The newspaper seems to think what works for traditional journalism is the same way it should for blogs, it doesn’t, and time after time foists another silly blog-centric story on readers. This past weekend it was how blogs are rumor-sponsoring coffee klatches that are so tired most of them fail. (Even more than restaurants, it exclaimed.)
Certainly, editing, fact checking take a high priority at the Times. But Jeff Jarvis wrote that all journalism is in beta. Online enables reporters to turn that to advantage with transparency, collaboration and news as process. (He even points to a couple of blog posts that appear to be also fueled by rumors.)
I think they are both right and wrong. Traditional newspapers do have a higher standard, not that they always reach it, and blogs are evolving the way journalism can be written. Bloggers sometimes put out news that are not totally verified, allowing for crowdsourcing factcheckers. These two approaches are not mutually exclusive, but the Times condescending angle makes it look like the elitist out-of-touch empire that it sometimes is.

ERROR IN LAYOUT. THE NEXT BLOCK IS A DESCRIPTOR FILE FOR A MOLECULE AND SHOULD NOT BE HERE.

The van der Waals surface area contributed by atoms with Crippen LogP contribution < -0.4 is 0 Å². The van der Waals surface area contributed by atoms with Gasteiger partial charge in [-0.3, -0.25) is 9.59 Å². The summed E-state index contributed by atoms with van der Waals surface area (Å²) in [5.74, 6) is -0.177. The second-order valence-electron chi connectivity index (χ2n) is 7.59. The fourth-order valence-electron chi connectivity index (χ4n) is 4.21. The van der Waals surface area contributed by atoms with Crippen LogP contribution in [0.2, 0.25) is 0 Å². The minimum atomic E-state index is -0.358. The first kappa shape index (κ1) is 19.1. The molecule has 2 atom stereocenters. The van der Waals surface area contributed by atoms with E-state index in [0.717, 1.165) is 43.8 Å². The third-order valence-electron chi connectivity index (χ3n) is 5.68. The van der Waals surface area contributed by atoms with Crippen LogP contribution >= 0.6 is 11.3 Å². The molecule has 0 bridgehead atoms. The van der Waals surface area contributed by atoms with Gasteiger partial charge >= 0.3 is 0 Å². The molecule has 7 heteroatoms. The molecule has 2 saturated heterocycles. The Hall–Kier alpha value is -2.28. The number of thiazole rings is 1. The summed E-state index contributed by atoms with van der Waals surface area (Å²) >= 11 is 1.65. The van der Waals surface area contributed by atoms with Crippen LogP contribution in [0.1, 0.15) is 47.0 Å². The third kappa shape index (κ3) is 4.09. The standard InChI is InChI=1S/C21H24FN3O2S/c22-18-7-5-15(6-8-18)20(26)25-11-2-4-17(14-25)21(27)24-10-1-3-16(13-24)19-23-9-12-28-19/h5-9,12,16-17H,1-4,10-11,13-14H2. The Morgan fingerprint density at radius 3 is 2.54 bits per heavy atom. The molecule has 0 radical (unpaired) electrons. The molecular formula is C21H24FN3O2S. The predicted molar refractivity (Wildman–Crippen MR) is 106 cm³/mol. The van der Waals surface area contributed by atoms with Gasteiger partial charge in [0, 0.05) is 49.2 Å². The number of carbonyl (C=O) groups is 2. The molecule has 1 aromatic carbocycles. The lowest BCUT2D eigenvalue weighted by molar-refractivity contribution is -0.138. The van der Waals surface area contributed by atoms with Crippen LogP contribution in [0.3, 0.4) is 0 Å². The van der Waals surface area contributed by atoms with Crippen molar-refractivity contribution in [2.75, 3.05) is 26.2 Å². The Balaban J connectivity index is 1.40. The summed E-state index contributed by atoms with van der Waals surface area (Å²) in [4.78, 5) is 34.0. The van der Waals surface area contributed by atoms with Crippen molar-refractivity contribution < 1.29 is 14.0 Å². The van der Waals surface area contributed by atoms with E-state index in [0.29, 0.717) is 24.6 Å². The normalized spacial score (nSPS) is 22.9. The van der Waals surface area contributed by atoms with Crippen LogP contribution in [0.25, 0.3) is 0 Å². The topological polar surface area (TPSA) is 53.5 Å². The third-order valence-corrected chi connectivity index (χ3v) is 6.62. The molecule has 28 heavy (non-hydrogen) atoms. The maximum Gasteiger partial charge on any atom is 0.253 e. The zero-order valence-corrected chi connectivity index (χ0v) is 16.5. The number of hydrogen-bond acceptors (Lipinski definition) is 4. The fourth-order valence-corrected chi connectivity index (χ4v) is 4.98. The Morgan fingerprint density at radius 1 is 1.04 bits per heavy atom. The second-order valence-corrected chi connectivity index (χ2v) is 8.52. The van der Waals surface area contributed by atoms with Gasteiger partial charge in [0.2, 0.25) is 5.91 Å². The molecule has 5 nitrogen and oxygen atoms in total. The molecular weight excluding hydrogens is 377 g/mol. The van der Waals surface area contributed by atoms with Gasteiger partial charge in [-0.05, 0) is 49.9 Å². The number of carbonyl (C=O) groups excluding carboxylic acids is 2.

Howard Kurtz at least comes at the evolving blogger role with a light touch writing about the official launch of True/Slant:
“With newspapers and magazines laying off and shutting down, journalists are increasingly turning to the Web to promote themselves and their niche. Rather than toil for a single corporation, some are doing a little of everything: blogging, book-writing, TV-guesting and Twittering. That means sites such as True/Slant will spread like viruses, mutating into different forms.”
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